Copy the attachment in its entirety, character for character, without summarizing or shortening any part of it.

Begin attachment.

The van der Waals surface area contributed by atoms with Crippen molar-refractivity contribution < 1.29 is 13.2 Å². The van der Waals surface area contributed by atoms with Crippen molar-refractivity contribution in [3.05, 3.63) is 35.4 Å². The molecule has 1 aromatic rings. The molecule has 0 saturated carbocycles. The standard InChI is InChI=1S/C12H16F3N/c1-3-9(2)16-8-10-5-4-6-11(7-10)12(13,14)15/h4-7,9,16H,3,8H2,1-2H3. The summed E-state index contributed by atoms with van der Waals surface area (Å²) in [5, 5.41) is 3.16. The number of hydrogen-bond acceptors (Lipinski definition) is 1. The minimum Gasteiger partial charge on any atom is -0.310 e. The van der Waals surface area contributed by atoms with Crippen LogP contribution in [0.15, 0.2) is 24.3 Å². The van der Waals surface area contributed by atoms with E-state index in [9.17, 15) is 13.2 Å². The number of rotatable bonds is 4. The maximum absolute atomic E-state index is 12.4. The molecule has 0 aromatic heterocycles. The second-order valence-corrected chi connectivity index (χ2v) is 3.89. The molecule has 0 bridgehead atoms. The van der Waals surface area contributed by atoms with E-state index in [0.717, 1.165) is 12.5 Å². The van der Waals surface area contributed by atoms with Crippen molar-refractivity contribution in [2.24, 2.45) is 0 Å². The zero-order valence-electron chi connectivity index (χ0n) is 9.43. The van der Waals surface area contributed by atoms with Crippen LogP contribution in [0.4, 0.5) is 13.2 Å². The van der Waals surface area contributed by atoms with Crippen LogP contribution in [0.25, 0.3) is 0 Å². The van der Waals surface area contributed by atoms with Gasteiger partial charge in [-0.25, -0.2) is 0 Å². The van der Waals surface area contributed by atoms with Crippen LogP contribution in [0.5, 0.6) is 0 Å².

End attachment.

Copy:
The van der Waals surface area contributed by atoms with Crippen molar-refractivity contribution < 1.29 is 13.2 Å². The van der Waals surface area contributed by atoms with Crippen molar-refractivity contribution in [3.05, 3.63) is 35.4 Å². The molecule has 1 aromatic rings. The molecule has 0 saturated carbocycles. The standard InChI is InChI=1S/C12H16F3N/c1-3-9(2)16-8-10-5-4-6-11(7-10)12(13,14)15/h4-7,9,16H,3,8H2,1-2H3. The summed E-state index contributed by atoms with van der Waals surface area (Å²) in [5, 5.41) is 3.16. The number of hydrogen-bond acceptors (Lipinski definition) is 1. The minimum Gasteiger partial charge on any atom is -0.310 e. The van der Waals surface area contributed by atoms with Crippen LogP contribution in [0.15, 0.2) is 24.3 Å². The van der Waals surface area contributed by atoms with E-state index in [9.17, 15) is 13.2 Å². The number of rotatable bonds is 4. The maximum absolute atomic E-state index is 12.4. The molecule has 0 aromatic heterocycles. The second-order valence-corrected chi connectivity index (χ2v) is 3.89. The molecule has 0 bridgehead atoms. The van der Waals surface area contributed by atoms with E-state index in [0.717, 1.165) is 12.5 Å². The van der Waals surface area contributed by atoms with Crippen molar-refractivity contribution in [2.24, 2.45) is 0 Å². The zero-order valence-electron chi connectivity index (χ0n) is 9.43. The van der Waals surface area contributed by atoms with Crippen LogP contribution in [0.4, 0.5) is 13.2 Å². The van der Waals surface area contributed by atoms with Crippen LogP contribution in [0.25, 0.3) is 0 Å². The van der Waals surface area contributed by atoms with Gasteiger partial charge in [-0.25, -0.2) is 0 Å². The van der Waals surface area contributed by atoms with Crippen LogP contribution in [0.5, 0.6) is 0 Å².